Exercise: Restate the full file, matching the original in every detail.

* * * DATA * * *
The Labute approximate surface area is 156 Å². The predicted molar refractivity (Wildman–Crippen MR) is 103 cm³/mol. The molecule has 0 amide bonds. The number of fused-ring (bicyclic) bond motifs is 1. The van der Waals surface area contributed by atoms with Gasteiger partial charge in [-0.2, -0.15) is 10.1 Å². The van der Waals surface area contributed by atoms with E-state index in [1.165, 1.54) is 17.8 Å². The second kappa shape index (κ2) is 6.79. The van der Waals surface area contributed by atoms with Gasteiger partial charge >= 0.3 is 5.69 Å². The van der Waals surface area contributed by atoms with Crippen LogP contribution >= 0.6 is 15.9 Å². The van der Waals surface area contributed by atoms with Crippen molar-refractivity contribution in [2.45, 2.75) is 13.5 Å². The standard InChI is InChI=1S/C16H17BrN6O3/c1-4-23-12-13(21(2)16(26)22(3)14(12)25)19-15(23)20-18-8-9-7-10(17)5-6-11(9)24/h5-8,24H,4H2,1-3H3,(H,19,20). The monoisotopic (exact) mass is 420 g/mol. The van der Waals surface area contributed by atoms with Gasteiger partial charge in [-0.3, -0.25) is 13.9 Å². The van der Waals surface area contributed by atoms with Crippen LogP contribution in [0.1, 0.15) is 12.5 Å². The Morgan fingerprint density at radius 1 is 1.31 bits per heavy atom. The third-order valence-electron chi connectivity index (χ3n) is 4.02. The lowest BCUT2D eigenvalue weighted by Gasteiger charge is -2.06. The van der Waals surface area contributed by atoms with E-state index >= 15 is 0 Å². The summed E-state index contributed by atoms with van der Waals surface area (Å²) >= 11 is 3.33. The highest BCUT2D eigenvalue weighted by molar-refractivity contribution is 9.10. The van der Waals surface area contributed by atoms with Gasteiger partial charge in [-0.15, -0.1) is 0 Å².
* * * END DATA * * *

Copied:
The Labute approximate surface area is 156 Å². The predicted molar refractivity (Wildman–Crippen MR) is 103 cm³/mol. The molecule has 0 amide bonds. The number of fused-ring (bicyclic) bond motifs is 1. The van der Waals surface area contributed by atoms with Gasteiger partial charge in [-0.2, -0.15) is 10.1 Å². The van der Waals surface area contributed by atoms with E-state index in [1.165, 1.54) is 17.8 Å². The second kappa shape index (κ2) is 6.79. The van der Waals surface area contributed by atoms with Gasteiger partial charge >= 0.3 is 5.69 Å². The van der Waals surface area contributed by atoms with Crippen LogP contribution >= 0.6 is 15.9 Å². The van der Waals surface area contributed by atoms with Crippen molar-refractivity contribution in [2.45, 2.75) is 13.5 Å². The standard InChI is InChI=1S/C16H17BrN6O3/c1-4-23-12-13(21(2)16(26)22(3)14(12)25)19-15(23)20-18-8-9-7-10(17)5-6-11(9)24/h5-8,24H,4H2,1-3H3,(H,19,20). The monoisotopic (exact) mass is 420 g/mol. The van der Waals surface area contributed by atoms with Gasteiger partial charge in [-0.3, -0.25) is 13.9 Å². The van der Waals surface area contributed by atoms with Crippen LogP contribution in [0.1, 0.15) is 12.5 Å². The Morgan fingerprint density at radius 1 is 1.31 bits per heavy atom. The third-order valence-electron chi connectivity index (χ3n) is 4.02. The lowest BCUT2D eigenvalue weighted by Gasteiger charge is -2.06. The van der Waals surface area contributed by atoms with E-state index >= 15 is 0 Å². The summed E-state index contributed by atoms with van der Waals surface area (Å²) >= 11 is 3.33. The highest BCUT2D eigenvalue weighted by molar-refractivity contribution is 9.10. The van der Waals surface area contributed by atoms with Gasteiger partial charge in [-0.15, -0.1) is 0 Å².